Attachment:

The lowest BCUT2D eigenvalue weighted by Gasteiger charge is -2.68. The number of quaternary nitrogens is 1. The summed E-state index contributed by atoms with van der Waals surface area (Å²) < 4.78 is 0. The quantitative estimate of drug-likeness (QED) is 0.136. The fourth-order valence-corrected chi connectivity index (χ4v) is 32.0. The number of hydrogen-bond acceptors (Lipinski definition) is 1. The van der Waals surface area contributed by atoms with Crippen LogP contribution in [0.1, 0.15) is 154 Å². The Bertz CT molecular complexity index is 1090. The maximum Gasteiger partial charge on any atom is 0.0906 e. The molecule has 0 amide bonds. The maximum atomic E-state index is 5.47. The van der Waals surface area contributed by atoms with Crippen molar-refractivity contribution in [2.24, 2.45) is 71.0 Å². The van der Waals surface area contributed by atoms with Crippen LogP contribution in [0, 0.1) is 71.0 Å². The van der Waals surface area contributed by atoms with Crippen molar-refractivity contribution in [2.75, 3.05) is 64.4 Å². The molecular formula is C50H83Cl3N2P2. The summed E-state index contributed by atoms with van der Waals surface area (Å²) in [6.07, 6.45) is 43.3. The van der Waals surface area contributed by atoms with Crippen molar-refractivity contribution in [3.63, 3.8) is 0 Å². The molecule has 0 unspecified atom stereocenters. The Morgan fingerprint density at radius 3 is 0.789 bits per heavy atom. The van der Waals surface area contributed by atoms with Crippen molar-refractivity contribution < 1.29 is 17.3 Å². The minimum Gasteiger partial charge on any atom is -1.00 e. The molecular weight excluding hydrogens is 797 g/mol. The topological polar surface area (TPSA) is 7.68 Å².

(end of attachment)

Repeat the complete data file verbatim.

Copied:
The lowest BCUT2D eigenvalue weighted by Gasteiger charge is -2.68. The number of quaternary nitrogens is 1. The summed E-state index contributed by atoms with van der Waals surface area (Å²) < 4.78 is 0. The quantitative estimate of drug-likeness (QED) is 0.136. The fourth-order valence-corrected chi connectivity index (χ4v) is 32.0. The number of hydrogen-bond acceptors (Lipinski definition) is 1. The van der Waals surface area contributed by atoms with Crippen LogP contribution in [0.1, 0.15) is 154 Å². The Bertz CT molecular complexity index is 1090. The maximum Gasteiger partial charge on any atom is 0.0906 e. The molecule has 0 amide bonds. The maximum atomic E-state index is 5.47. The van der Waals surface area contributed by atoms with Crippen molar-refractivity contribution in [2.24, 2.45) is 71.0 Å². The van der Waals surface area contributed by atoms with Crippen LogP contribution in [0, 0.1) is 71.0 Å². The van der Waals surface area contributed by atoms with Crippen molar-refractivity contribution in [2.75, 3.05) is 64.4 Å². The molecular formula is C50H83Cl3N2P2. The summed E-state index contributed by atoms with van der Waals surface area (Å²) in [6.07, 6.45) is 43.3. The van der Waals surface area contributed by atoms with Crippen molar-refractivity contribution in [3.63, 3.8) is 0 Å². The molecule has 0 unspecified atom stereocenters. The Morgan fingerprint density at radius 3 is 0.789 bits per heavy atom. The van der Waals surface area contributed by atoms with Crippen molar-refractivity contribution < 1.29 is 17.3 Å². The minimum Gasteiger partial charge on any atom is -1.00 e. The molecular weight excluding hydrogens is 797 g/mol. The topological polar surface area (TPSA) is 7.68 Å².